Why Smoking Makes Plastic Surgery Recovery Difficult

Why Smoking Makes Plastic Surgery Recovery Difficult

01 Mar Why Smoking Makes Plastic Surgery Recovery Difficult

There are lots of reasons not to smoke that we all know about. Cancer. Disease. Lung problems. A little known problem resides in people who smoke and wish to undergo a plastic surgery procedure. Why is this? Plastic surgery procedures rely on a healthy blood supply and smoking limits the circulation to the skin and other tissues which impacts the surgery and your ability to recover along with a few other significant complications.

A few thoughts to consider:

What we are doing with plastic surgery is changing the shape of different areas of the body. The word “plastic” comes from the Greek word “plastikos” which means to mold, or change shape. In order to accomplish these changes in shapes, we need to move skin or other tissues around, sometimes over significant distances. When we do this, we change the blood supply to these tissues. Actually, we are decreasing the normal blood supply to varying degrees, but not enough to interfere with healing (hopefully).

For instance, when we are doing a tummy tuck, some of the blood vessels that normally carry blood to the skin of the abdomen are divided in order so that that the skin can be moved around to give a flatter, better shape to the abdomen. However, we leave enough other blood vessels intact so that the skin will heal. If there isn’t an adequate amount of blood flowing to the skin, the tissues will not get enough oxygen, and some of the tissue will die or not heal properly. That’s not a good situation. But the same thing is going on with many other procedures like facelifts, breast lifts, breast reductions and many of the complex reconstructive cases. So, we have to make sure that what we have left is adequate blood supply to the tissues that we are moving to ensure healing.

Why Cigarette Smoke Hinders Good Plastic Surgery Results

When we are doing these procedures, we are really operating at the limit of what the circulation to the skin and other tissues will allow; living on the edge so to speak. But, in order to have adequate circulation, we must not only leave enough blood vessels intact, but must also make sure that the blood flow through these blood vessels is sufficient. Certain things can affect this blood flow and the biggest and baddest of these is, cigarette smoke. Although nicotine in the cigarette smoke is the most dangerous element, the carbon monoxide and the hydrogen cyanide don’t help much either.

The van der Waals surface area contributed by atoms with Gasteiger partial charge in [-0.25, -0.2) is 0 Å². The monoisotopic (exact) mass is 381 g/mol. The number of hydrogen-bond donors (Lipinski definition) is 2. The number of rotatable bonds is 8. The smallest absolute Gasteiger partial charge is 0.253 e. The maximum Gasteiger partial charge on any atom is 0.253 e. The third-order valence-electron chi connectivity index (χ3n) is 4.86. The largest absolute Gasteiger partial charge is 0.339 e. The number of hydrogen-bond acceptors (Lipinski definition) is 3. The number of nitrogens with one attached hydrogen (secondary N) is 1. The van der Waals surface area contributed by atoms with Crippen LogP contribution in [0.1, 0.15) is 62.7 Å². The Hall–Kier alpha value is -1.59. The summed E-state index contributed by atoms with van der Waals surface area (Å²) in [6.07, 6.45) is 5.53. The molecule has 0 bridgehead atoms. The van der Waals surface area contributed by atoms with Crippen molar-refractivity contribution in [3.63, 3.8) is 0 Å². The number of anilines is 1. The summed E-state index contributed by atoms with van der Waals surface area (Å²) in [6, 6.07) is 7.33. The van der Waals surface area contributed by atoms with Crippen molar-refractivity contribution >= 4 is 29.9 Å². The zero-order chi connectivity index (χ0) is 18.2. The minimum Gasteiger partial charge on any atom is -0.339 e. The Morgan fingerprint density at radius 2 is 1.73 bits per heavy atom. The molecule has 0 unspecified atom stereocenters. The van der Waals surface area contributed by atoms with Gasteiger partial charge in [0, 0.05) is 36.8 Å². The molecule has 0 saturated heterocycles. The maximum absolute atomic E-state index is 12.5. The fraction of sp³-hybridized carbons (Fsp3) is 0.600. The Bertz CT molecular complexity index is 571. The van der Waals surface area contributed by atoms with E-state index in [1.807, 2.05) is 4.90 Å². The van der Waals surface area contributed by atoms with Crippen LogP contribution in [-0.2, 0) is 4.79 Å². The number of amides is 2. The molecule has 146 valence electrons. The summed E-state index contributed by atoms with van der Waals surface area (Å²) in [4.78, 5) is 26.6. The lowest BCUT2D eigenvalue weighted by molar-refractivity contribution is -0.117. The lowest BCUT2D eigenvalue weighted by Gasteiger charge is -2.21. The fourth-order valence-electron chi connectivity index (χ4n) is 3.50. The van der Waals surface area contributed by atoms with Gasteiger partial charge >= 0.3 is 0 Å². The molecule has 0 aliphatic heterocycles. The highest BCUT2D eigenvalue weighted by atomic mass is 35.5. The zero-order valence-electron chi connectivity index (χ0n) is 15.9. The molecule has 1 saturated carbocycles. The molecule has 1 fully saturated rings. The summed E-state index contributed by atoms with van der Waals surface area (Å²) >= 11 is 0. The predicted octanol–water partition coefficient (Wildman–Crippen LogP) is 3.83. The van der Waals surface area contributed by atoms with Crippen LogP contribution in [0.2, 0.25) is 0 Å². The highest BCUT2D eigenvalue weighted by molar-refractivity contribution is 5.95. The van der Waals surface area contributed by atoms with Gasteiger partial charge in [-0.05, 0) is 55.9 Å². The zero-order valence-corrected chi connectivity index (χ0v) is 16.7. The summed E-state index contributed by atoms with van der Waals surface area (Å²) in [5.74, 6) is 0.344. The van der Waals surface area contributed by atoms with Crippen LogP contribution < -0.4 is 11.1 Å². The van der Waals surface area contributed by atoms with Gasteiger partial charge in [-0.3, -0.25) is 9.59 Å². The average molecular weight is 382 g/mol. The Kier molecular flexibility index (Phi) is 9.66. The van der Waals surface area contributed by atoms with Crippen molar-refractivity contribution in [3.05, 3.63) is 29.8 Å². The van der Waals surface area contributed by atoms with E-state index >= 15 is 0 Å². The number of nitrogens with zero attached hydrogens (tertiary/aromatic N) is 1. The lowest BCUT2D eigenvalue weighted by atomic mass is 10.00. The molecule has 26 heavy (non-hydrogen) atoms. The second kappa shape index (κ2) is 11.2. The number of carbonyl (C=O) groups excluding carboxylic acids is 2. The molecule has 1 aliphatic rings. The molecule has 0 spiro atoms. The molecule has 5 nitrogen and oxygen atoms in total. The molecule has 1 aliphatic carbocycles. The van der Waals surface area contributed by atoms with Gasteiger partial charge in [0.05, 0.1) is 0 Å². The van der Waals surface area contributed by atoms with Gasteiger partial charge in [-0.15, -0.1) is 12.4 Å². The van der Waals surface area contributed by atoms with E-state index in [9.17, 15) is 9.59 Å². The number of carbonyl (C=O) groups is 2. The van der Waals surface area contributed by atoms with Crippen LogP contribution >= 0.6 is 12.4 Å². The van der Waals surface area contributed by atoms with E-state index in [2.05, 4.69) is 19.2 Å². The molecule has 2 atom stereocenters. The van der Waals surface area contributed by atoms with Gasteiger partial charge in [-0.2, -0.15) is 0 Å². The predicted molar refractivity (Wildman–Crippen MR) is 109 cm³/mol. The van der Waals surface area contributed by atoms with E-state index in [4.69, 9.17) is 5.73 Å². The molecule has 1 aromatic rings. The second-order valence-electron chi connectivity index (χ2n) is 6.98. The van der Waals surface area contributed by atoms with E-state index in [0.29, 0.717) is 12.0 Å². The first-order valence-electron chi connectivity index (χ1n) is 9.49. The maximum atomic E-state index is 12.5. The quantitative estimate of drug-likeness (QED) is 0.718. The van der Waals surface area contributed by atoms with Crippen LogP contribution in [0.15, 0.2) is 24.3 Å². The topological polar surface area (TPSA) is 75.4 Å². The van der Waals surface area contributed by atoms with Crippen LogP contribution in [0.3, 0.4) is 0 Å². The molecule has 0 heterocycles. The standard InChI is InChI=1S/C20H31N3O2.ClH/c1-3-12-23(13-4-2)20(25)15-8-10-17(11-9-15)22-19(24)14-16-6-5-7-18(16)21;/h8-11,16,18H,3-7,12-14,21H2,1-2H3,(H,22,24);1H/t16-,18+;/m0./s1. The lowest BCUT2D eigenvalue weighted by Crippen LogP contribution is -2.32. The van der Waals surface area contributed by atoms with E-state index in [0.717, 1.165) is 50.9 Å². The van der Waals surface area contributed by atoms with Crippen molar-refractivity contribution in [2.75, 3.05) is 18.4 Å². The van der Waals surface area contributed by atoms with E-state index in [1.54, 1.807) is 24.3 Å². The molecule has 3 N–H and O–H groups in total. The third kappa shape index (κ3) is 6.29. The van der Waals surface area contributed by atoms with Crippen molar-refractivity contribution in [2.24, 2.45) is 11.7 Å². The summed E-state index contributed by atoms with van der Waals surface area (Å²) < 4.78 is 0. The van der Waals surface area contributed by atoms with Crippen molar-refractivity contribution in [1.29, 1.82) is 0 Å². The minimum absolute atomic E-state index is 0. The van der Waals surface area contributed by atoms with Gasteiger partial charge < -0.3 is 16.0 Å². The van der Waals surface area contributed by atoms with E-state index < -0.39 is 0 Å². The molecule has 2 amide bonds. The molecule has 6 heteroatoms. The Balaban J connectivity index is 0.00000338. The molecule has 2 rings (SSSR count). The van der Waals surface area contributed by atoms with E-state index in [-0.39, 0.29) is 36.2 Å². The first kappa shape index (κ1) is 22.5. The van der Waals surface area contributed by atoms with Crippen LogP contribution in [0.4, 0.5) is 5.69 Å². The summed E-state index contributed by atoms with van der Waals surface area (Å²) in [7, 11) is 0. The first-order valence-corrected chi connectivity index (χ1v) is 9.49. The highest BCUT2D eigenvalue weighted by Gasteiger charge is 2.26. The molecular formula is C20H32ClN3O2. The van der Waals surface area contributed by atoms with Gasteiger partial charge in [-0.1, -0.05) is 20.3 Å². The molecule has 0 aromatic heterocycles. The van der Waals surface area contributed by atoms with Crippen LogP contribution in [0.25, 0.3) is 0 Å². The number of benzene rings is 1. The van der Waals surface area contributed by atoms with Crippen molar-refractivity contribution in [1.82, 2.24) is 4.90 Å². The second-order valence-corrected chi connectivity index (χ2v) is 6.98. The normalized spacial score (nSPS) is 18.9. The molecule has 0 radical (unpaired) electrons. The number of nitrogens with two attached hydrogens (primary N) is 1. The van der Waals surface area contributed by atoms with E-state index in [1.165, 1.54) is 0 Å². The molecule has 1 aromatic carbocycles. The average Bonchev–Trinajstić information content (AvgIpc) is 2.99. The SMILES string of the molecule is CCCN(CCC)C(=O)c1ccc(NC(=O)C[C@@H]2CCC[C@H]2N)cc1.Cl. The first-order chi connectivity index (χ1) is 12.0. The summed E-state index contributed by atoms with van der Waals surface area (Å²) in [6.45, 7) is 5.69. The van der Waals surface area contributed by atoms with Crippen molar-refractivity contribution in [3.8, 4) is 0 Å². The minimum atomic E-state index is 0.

Smoking Makes You Need More Anesthesia and Pain Medication

A recent study (June 2015) presented at the European Society of Anesthesiology confirms what we have long suspected in the operating room. Compared with people who don’t smoke, smokers needed 33% more anesthesia throughout the operation and an additional 23% more pain medication after their procedure to achieve the same results. But the study went further. Those who didn’t smoke themselves but were exposed to secondhand smoke required 20% more anesthesia and 18% more pain medication than non-smokers who weren’t exposed to second hand smoke. Ouch.

Nicotine Prevents Proper Healing

Nicotine causes the blood vessels to constrict, which means they decrease in their size (diameter) and blood flow through them drops off. The nicotine can also make the blood clot more easily, which can further clog small blood vessels and capillaries. All in all, these effects are extremely serious because they decrease the blood supply to the tissues, can result in wounds not healing, and can result in some devastating complications.

Smoking’s Impact On Plastic Surgery Recovery

Many people who smoke tell us that they have never had healing problems before, so why should it be a problem now? Let’s go back to living on the edge. What we are doing when we are moving tissue around in plastic surgery procedures, is much different, than — say — in a hysterectomy. Because in this operation, the tissue is not moved around in the same way, and the blood supply to the skin is not altered. (Now, we’re not saying that you won’t have a complication with a hysterectomy if you smoke, but you are at greater risk with some of the procedures that we perform.)

The take-home for all this is rather straight forward: stop smoking. It’s no more complicated than that. If you are a smoker and you do not stop, this may very well push us over the edge when you have surgery. Contact Neaman Plastic Surgery for a consultation if you are considering plastic surgery.